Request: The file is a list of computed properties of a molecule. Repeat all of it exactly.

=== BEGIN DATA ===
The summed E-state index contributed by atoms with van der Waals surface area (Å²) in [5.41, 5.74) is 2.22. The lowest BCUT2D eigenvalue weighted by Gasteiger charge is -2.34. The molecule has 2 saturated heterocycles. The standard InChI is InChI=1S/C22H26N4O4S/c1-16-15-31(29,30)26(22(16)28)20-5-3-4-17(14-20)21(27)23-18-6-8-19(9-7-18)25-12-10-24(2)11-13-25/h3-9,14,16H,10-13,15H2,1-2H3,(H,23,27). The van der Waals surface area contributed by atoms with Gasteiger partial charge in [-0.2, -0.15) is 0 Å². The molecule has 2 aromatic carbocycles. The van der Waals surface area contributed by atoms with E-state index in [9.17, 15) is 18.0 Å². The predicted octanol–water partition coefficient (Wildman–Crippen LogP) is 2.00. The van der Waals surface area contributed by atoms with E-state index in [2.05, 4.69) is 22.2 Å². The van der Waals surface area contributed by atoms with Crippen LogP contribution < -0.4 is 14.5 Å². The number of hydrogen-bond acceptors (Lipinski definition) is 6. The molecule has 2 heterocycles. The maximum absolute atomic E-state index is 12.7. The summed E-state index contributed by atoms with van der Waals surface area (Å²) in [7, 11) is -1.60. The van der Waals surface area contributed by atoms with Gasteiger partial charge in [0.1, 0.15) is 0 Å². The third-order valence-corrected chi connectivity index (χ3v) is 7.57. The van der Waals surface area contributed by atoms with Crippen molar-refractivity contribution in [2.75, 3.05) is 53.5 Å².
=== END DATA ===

The summed E-state index contributed by atoms with van der Waals surface area (Å²) in [5.41, 5.74) is 2.22. The lowest BCUT2D eigenvalue weighted by Gasteiger charge is -2.34. The molecule has 2 saturated heterocycles. The standard InChI is InChI=1S/C22H26N4O4S/c1-16-15-31(29,30)26(22(16)28)20-5-3-4-17(14-20)21(27)23-18-6-8-19(9-7-18)25-12-10-24(2)11-13-25/h3-9,14,16H,10-13,15H2,1-2H3,(H,23,27). The van der Waals surface area contributed by atoms with Gasteiger partial charge in [-0.2, -0.15) is 0 Å². The molecule has 2 aromatic carbocycles. The van der Waals surface area contributed by atoms with E-state index in [9.17, 15) is 18.0 Å². The predicted octanol–water partition coefficient (Wildman–Crippen LogP) is 2.00. The van der Waals surface area contributed by atoms with E-state index in [2.05, 4.69) is 22.2 Å². The van der Waals surface area contributed by atoms with Crippen LogP contribution < -0.4 is 14.5 Å². The number of hydrogen-bond acceptors (Lipinski definition) is 6. The molecule has 2 heterocycles. The maximum absolute atomic E-state index is 12.7. The summed E-state index contributed by atoms with van der Waals surface area (Å²) in [7, 11) is -1.60. The van der Waals surface area contributed by atoms with Gasteiger partial charge in [0.1, 0.15) is 0 Å². The third-order valence-corrected chi connectivity index (χ3v) is 7.57. The van der Waals surface area contributed by atoms with Crippen molar-refractivity contribution in [2.75, 3.05) is 53.5 Å².